Marcum: Girds himself

Since Donald Trump became president, the personal has become political — especially on social media. For those in the marketing business, this has presented something of a learning curve: Those in the industry are waking up to how messaging really travels in the Trump era, on Twitter and elsewhere.

We asked Paul Marcum, president of Truffle Pig, how his media diet has changed and how brands can adapt to the new reality.

Answers have been lightly edited.

You tweet a lot of anti-Trump stuff.
I think that you can’t pay any attention to media today without being hyper-sensitive to how the political narrative is playing out. For those of us who were lucky enough to stumble onto Eli Pariser’s book “Filter Bubble” years ago, his insights have been reinforced as being quite valid over the last several years.

Are you in the filter bubble?
I came to New York from somewhere else. Kansas. You’re in this background; you come from a place as an outsider. When you bring that perspective, you naturally see the bubble. Politically, I came from a different place from New York. Beyond that though, I’ve worked on the news side and in media. And I’ve always been very fascinated by how news tends to spread through social.

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And yet you’re so woke.
[Laughs] I’ve never used that term about myself or anyone else.

But you are.
Fundamentally, I believe in American values that I don’t think have changed. The landscape has changed very dramatically. I look too at my role in a large organization at Truffle Pig, and it’s an inclusive attitude and one that values the contributions of people from everywhere. We have to have respect for each other. To say that I’m astounded by the political discourse and divisiveness that take hold is an understatement. It’s a fundamental departure from what I believe in.

Has that changed how much politics you consume?
If you pay any attention to politics, you gird yourself. You brace yourself before going online. You know when you’re heading onto Twitter now, it’s going to be a very political environment. On Facebook, there is a level of experience that’s a bit different. But still political. Then there are the more visual experimental platforms like Instagram and Snapchat, and, there, you’ve got a big separation between news and non-news social platforms.

Did you want to get away from it all? You set up multiple accounts at one point.
I have seen many people try to do this. Tried it myself. I set up different worlds, different Pauls, for politics, for other things. But I realized that the reality was I had certain principles and I’m not going to hide them. I try not to bring it into the workplace. But it’s part of where I sit. At some point, you realize there’s just too much that overlaps between the personal and political. That’s also the perspective where media, politics and brands sit.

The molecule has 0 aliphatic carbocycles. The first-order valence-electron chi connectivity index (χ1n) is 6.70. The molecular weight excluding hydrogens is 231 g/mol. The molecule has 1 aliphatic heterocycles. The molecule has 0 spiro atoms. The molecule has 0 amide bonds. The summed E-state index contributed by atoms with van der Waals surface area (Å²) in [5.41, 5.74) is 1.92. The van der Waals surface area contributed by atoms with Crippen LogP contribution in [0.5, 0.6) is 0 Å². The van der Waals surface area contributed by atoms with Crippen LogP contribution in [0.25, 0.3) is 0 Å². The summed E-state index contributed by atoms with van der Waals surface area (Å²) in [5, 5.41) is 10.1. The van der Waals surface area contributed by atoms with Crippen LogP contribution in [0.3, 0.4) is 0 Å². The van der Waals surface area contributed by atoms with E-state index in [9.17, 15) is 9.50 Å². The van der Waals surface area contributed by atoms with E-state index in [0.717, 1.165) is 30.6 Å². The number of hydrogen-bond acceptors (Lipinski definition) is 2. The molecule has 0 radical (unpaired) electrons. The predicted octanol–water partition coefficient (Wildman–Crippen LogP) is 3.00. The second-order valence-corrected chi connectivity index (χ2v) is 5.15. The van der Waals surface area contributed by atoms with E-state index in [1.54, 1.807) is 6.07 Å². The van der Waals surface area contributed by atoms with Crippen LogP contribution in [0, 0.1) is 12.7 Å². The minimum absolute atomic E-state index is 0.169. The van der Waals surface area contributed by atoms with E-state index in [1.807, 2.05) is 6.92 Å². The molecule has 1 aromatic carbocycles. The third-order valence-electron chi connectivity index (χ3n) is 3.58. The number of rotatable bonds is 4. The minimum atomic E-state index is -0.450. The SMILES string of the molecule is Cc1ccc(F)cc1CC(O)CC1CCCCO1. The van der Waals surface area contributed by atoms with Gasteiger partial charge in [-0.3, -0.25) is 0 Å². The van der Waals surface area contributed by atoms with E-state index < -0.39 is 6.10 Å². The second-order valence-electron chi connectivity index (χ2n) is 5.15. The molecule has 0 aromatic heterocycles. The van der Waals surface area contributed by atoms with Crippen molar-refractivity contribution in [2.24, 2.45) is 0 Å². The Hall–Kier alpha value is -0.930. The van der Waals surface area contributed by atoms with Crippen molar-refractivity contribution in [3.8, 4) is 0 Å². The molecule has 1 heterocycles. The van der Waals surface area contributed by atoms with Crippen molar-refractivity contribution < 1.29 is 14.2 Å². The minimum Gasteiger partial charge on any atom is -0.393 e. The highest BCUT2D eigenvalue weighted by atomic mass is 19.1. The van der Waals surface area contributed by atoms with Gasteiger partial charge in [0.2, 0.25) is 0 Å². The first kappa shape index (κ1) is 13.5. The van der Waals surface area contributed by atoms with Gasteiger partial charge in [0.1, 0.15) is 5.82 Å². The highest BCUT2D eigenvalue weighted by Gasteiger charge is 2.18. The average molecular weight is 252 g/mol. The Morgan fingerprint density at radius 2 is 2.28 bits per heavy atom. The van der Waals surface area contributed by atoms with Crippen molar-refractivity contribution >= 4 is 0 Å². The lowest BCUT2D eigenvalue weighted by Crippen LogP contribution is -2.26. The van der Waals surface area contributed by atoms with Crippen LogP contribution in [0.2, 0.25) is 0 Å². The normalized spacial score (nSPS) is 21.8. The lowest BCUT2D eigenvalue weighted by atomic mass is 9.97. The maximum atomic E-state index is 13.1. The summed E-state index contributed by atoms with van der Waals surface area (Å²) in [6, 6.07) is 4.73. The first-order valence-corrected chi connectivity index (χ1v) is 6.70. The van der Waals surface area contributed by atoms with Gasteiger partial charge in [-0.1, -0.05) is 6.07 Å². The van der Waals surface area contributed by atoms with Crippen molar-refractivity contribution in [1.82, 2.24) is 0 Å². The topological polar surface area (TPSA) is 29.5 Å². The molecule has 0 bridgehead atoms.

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So brands should be political?
You have an opportunity where you can certainly lean into it. You can do a values-based campaign. Stir the emotions. Or, pull yourself out of this tension-filled environment. There is absolute value in both.

What if you alienate people?
I’ve been thinking about this. So, you’re talking about the bubble and the brands. And the bubble creates such a singular experience that it’s only going to reinforce the partisan nature of what is around you. Couldn’t a brand play that game too?

That’s thinking ahead.
Practically speaking, that could be. But it does assume individuals are entities that aren’t looking for examples to see if someone is just a brand pretending to play to a certain base. But I don’t know that brands have a mandate to be partisan as much as they have an opportunity to pay as much attention to their audience while working with their principles.

Have you gone deep into the right?
Yes, I go onto all the news sources. For what it’s worth, I would consider myself center left. But as a marketer you’re not doing your job, if you’re not stepping outside your own world. As someone who’s trying to understand the national landscape, you have try to be aware of what the discourse is. We’ve seen lots more of these ideas of taking yourself out of the filter bubble. It’s a very coastal media elite thing. It’s hardly a strategy.

What to do?
You do need to go back to see how a story of importance to you is playing out in various environments whether from a red or blue perspective. I don’t have a lot of confidence that that is being done.

Is Facebook to blame for the bubble? Twitter?
Yes, absolutely, Twitter and Facebook have a tremendous amount of impact here. We’re only just beginning to see what a challenge this decontextualization of news source is having and where its limitations are. That goes then to the brand side; you ultimately realize that brands are playing within the same world, and it’s an opportunity for brands to both play and make bigger bolder statements whether they’re political or not. We will see how this evolves over months not years.

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